SG’s Message – Just a Few of the Many Ways Navy Medicine Projects Medical Power for Naval Superiority
This week FORCE and I are heading to the INDOPACOM AOR – a region vital to global stability, prosperity, and our national defense. China remains our most consequential strategic competitor across the high seas – and the U.S. Navy – forward deployed and integrated with all elements of national power – deters conflict, strengthens our alliances and partnerships, and guarantees free and open access to the world’s oceans. America cannot cede the competition for influence and access. This is a uniquely Naval mission, and one that requires an active role for Navy Medicine.
Last month we closed out a successful Pacific Partnership ’22 mission and this week USNS COMFORT is underway in the U.S. Southern Command’s area of operations as part of Continuing Promise ’22. These humanitarian assistance missions foster our relationships with our allies and partners in strategic areas of the world, and strengthens our ability to support integrated deterrence. COMFORT and MERCY remain marque platforms for projecting medical power.
Another critical capability we deliver is medical research. I recently attended a ceremony marking the 80th Anniversary of our Naval Medical Research Center (NMRC), and with it, the Research & Development Global Enterprise. From Africa to Asia and beyond, our R&D shipmates play ever-crucial roles. Over the course of its history, NMRC and its world-class laboratories have leveraged the power of science to strengthen international partnerships and most importantly – protect the lives of our Sailors and Marines.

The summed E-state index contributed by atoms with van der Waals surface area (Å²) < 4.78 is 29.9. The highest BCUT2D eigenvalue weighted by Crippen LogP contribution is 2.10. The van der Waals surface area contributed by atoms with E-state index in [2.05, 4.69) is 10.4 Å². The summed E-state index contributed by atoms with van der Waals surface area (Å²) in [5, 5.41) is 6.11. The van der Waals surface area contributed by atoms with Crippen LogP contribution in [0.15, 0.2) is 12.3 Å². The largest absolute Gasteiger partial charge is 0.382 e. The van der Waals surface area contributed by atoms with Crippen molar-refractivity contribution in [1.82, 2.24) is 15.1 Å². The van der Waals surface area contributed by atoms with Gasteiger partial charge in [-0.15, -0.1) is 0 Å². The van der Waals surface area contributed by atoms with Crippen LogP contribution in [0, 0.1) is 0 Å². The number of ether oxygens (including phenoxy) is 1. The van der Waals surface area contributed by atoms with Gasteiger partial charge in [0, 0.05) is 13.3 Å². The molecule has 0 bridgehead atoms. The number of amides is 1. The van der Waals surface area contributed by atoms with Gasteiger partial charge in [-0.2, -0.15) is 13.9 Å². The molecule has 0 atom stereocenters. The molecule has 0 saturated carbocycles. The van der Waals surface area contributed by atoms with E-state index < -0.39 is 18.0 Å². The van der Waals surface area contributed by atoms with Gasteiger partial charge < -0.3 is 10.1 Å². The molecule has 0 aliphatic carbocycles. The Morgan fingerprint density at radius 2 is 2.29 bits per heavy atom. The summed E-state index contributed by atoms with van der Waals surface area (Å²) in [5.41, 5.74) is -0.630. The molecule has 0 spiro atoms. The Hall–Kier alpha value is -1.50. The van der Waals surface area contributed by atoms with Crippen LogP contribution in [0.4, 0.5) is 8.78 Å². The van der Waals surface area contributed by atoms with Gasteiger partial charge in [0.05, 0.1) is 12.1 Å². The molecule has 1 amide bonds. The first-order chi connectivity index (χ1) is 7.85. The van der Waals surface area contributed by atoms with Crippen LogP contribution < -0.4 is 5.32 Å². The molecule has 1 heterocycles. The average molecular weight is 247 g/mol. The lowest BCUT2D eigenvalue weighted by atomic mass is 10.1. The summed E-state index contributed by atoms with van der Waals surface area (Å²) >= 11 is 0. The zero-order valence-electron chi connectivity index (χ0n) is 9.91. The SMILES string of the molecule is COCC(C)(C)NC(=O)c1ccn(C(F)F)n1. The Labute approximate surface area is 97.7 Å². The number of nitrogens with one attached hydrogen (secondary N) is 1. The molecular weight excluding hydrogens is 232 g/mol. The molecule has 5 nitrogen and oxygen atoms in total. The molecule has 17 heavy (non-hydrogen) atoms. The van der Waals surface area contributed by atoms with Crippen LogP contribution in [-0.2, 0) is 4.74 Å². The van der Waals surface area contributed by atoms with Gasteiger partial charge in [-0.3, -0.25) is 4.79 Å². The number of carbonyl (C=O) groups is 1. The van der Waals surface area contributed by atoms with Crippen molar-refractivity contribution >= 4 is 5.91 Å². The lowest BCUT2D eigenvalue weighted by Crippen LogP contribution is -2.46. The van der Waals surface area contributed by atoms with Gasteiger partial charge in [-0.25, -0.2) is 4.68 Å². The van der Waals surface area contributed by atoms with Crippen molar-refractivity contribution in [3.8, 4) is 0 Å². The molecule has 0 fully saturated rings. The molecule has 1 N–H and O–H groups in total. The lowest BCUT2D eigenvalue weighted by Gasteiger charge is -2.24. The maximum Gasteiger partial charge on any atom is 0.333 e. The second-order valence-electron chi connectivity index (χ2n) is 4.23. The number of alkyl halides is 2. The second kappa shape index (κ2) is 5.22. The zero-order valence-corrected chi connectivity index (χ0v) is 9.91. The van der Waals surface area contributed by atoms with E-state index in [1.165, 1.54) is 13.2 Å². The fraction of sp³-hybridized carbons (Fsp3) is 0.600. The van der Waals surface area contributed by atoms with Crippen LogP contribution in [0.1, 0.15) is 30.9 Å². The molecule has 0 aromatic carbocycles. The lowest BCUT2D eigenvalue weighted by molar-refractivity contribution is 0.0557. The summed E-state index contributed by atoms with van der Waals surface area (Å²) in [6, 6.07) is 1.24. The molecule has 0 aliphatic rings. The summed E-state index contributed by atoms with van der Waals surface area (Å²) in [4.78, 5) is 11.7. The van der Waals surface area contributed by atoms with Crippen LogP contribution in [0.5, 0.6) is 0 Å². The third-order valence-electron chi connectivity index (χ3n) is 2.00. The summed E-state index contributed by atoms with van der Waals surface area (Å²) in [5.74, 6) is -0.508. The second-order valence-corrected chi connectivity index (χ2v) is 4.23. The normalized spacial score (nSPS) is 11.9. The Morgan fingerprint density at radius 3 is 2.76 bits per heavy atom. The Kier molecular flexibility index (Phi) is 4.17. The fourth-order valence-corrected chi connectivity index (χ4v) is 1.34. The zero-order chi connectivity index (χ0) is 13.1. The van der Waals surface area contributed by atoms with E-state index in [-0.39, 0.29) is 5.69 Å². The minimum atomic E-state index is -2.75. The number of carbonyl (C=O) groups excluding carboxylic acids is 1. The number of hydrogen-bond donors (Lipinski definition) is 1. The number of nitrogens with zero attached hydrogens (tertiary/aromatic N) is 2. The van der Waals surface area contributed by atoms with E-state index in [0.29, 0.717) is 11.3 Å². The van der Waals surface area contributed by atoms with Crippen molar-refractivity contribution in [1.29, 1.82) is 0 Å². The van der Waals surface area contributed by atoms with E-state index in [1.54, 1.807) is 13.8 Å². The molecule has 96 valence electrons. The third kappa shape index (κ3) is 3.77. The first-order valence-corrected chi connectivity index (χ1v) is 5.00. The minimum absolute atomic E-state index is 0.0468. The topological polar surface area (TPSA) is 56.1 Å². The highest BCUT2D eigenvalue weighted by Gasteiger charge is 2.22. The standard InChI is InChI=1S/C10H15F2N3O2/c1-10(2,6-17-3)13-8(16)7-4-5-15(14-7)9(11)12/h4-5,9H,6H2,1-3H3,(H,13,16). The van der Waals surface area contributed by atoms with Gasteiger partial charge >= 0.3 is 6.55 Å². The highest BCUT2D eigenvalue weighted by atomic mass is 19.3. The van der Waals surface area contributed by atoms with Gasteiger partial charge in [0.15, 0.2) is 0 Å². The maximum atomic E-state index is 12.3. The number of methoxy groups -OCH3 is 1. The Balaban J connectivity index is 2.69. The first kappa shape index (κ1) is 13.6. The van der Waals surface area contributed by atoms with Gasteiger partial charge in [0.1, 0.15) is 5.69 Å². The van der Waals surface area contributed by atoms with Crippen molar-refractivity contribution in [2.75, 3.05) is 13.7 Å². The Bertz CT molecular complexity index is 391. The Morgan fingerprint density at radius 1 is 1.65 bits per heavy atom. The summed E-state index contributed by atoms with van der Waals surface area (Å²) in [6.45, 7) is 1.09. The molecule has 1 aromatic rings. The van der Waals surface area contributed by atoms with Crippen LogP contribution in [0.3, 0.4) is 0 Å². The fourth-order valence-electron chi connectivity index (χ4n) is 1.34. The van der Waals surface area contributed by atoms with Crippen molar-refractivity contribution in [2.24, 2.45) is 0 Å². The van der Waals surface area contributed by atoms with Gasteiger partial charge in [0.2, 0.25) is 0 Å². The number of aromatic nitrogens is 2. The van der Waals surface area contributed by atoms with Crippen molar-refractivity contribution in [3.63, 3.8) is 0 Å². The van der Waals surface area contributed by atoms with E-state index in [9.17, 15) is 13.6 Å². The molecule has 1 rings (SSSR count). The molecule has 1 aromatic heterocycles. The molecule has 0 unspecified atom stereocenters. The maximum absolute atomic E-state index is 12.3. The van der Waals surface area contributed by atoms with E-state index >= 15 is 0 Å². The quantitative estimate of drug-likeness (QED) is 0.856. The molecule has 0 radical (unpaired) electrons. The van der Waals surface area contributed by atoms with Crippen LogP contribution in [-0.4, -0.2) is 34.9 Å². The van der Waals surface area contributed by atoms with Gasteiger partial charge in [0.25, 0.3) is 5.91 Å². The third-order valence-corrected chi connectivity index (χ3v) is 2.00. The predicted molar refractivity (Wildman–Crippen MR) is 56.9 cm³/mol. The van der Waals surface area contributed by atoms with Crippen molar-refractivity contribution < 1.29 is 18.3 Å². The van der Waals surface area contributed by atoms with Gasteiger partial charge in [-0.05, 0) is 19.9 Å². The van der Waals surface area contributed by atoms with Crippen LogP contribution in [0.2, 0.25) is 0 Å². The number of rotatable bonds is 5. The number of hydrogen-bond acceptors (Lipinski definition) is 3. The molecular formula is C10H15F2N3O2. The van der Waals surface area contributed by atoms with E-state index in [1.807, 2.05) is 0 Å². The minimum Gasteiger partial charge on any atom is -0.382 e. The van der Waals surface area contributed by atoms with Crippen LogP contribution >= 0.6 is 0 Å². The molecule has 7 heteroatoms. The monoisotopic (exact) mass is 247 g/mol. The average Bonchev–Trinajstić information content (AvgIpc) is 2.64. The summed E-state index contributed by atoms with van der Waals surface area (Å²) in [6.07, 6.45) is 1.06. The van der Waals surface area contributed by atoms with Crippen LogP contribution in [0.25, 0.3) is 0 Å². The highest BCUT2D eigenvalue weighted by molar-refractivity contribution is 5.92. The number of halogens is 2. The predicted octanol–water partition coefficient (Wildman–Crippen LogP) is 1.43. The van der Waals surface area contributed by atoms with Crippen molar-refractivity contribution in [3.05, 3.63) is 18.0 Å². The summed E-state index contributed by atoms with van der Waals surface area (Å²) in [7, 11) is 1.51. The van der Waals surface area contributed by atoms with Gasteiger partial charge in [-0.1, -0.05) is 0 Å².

Our ability to find innovative ways to meet mission sets is reflective in the work Navy Medicine does with the Marine Corps. Recently FMF Hospital Corpsmen and medical officers with the 2nd Battalion, 2nd Marine Logistics Group tested a Role 2 light maneuver (R2LM) element organic in the coastal jungles of Brazil. Working in partnership with the Marine Corps Warfighting Laboratory, the medical personnel tested an experimental Tactical Scalable Surgical System (TS3). This is an entirely portable system capable of bridging the gap between traditional Role 1 and Role 2 facilities. Being highly maneuverable, TS3 can be brought closer to troops in combat, providing casualties with life-saving surgery with a smaller logistical footprint. This proof of concept will complement our dedicated Role 2 capabilities like the Shock Trauma Platoon and Forward Resuscitative Surgical System, and serve as a bridge between Role 1 and Role 2 facilities.
As we prepare to honor the Marine Corps’ 247th Birthday and Veterans Day around the corner – I want to take this opportunity to emphasize that our PEOPLE serving across the many spheres of Navy Medicine remain our most valuable asset. Whether our actions are in support of humanitarian efforts, part of the R&D global enterprise, embedded with Devil Dogs, aboard ship or ashore; whether in uniform, or retired military serving as civilians or as contractors, our PEOPLE are the Heart of Navy Medicine.
THANK YOU for your dedication, your innovative efforts, and vital contributions to our warfighters. Each and every one of you make our Navy and Marine Forces stronger.
With my continued respect and admiration,